'American Lady' by Caroline de Margerie

GeorgetownMoshe DayanHenry KissingerJohn F. Kennedy

Before blue states and red states, PACs or cable news, there was the era of Susan Mary Alsop, known as "the second lady of Camelot," who ruled a kingdom called Georgetown beginning in the 1960s. More than just a hostess, Alsop — a descendant of founding father John Jay and married to columnist Joe Alsop — reigned for more than four decades. Her home was a gathering place for real conversation about issues like the SALT talks and the war in Vietnam, not the shallow meet-and-greet affairs that characterize parties today.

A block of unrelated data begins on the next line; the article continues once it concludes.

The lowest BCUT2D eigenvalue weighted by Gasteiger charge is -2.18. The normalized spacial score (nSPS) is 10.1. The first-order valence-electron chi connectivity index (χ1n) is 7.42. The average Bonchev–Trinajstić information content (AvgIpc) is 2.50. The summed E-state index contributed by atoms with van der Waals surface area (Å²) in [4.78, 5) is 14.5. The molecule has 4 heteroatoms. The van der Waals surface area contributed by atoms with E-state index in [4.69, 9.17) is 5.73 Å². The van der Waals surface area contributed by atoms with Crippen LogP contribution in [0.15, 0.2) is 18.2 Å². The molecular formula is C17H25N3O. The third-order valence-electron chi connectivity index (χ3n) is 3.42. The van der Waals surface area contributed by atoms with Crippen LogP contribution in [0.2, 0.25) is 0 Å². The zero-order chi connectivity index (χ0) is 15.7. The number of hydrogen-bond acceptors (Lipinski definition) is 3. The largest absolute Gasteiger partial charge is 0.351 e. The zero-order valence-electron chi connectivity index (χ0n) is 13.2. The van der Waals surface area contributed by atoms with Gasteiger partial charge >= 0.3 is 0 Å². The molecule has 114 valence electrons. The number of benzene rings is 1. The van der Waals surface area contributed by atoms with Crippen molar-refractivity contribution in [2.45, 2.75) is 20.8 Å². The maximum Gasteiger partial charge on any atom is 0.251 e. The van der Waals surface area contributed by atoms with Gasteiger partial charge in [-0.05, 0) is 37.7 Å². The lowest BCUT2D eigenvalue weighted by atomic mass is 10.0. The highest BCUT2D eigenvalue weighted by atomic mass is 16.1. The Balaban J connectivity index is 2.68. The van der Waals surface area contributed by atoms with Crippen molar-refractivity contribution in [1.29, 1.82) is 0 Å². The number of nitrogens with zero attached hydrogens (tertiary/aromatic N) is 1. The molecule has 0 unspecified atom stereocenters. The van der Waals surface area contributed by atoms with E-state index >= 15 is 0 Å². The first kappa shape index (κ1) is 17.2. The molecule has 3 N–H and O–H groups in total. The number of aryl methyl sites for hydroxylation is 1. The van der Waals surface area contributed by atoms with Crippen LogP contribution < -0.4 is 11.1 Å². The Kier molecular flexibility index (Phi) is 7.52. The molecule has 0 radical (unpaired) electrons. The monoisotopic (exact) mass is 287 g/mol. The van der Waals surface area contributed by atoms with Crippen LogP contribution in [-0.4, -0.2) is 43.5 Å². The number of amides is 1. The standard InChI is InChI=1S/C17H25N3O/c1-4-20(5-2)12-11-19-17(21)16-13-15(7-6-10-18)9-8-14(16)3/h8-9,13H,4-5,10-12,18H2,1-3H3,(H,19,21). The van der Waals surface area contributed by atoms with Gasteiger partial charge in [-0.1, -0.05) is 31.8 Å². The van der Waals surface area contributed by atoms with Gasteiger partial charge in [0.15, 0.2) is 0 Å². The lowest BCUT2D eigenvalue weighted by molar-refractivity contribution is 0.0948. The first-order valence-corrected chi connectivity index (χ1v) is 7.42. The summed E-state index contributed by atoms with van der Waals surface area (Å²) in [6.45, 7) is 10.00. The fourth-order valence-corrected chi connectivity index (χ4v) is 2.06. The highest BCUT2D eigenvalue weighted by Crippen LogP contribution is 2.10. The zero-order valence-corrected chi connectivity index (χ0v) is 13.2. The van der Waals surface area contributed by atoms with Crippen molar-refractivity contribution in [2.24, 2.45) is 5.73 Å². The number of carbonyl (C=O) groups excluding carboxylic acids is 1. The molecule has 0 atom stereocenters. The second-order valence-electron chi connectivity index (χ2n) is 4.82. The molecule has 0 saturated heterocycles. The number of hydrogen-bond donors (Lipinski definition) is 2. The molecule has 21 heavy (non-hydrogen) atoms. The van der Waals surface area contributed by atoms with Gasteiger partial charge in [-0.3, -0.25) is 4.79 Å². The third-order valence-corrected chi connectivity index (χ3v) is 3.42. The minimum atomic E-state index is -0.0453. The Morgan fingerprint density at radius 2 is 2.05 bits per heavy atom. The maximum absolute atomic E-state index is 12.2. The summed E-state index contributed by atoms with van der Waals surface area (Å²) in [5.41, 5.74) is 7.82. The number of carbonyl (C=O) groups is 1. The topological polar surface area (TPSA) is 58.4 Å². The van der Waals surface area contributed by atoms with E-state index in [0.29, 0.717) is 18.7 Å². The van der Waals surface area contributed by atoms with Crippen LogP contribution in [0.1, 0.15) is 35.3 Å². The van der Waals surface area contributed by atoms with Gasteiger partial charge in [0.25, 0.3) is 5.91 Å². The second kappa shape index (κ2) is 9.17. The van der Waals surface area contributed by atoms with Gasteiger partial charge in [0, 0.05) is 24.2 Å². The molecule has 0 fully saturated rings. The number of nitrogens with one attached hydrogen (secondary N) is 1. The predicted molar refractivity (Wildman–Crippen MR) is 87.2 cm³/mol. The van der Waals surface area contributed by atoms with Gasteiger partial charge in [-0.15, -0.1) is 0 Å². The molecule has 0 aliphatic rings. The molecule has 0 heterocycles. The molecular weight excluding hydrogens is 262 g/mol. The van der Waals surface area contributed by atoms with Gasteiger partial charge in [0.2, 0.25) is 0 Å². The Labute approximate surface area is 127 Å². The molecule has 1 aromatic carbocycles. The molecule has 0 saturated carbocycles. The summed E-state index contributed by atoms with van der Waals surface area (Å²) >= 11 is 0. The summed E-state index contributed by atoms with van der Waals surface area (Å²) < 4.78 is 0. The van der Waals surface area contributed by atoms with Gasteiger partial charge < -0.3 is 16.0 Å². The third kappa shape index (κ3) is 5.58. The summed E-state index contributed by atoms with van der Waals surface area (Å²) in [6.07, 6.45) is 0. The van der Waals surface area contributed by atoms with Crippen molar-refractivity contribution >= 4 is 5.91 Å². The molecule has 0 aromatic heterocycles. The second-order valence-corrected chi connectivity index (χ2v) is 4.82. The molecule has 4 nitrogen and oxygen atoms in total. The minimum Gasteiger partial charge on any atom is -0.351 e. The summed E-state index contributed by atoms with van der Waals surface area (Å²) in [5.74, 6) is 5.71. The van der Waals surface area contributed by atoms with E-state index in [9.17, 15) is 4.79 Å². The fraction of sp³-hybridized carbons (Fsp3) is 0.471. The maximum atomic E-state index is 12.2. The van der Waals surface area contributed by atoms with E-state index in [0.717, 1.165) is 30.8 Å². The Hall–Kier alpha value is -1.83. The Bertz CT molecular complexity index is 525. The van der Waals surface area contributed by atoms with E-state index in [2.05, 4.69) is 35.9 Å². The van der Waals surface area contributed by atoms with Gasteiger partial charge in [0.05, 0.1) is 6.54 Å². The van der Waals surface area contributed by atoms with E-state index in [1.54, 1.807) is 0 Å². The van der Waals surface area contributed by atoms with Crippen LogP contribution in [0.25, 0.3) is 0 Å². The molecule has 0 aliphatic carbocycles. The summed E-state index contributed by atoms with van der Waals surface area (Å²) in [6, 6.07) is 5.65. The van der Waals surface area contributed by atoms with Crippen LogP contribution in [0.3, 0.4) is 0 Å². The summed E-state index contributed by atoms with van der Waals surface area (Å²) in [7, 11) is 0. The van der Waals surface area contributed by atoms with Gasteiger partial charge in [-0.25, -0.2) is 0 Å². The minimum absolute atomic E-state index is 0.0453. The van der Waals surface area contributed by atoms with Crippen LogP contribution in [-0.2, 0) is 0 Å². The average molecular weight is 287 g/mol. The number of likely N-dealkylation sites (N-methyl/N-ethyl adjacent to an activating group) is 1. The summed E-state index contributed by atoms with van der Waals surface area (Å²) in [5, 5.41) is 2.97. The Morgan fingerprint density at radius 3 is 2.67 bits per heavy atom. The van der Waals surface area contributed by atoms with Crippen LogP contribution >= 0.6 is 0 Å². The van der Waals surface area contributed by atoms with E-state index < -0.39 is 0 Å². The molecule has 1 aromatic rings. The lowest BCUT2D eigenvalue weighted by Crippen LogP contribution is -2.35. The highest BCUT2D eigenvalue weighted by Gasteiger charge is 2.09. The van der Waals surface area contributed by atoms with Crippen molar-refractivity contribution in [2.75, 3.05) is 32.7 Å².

Today so many offer lip service to bipartisanship, but that's what Alsop actually did: create an environment where issues could be discussed by what we would call the "thought leaders": President John F. Kennedy, Henry Kissinger, I.M. Pei, Katharine Graham and Moshe Dayan, to name a few.

In this biography, French author Caroline de Margerie avoids hagiography, instead depicting a fabulously interesting, complicated and influential woman.

Watch Printers Row Journal for an upcoming full-length review of "American Lady: The Life of Susan Mary Alsop."

"American Lady" by Caroline de Margerie

Introduction by Frances FitzGerald

Viking, 221 pages, $26.95

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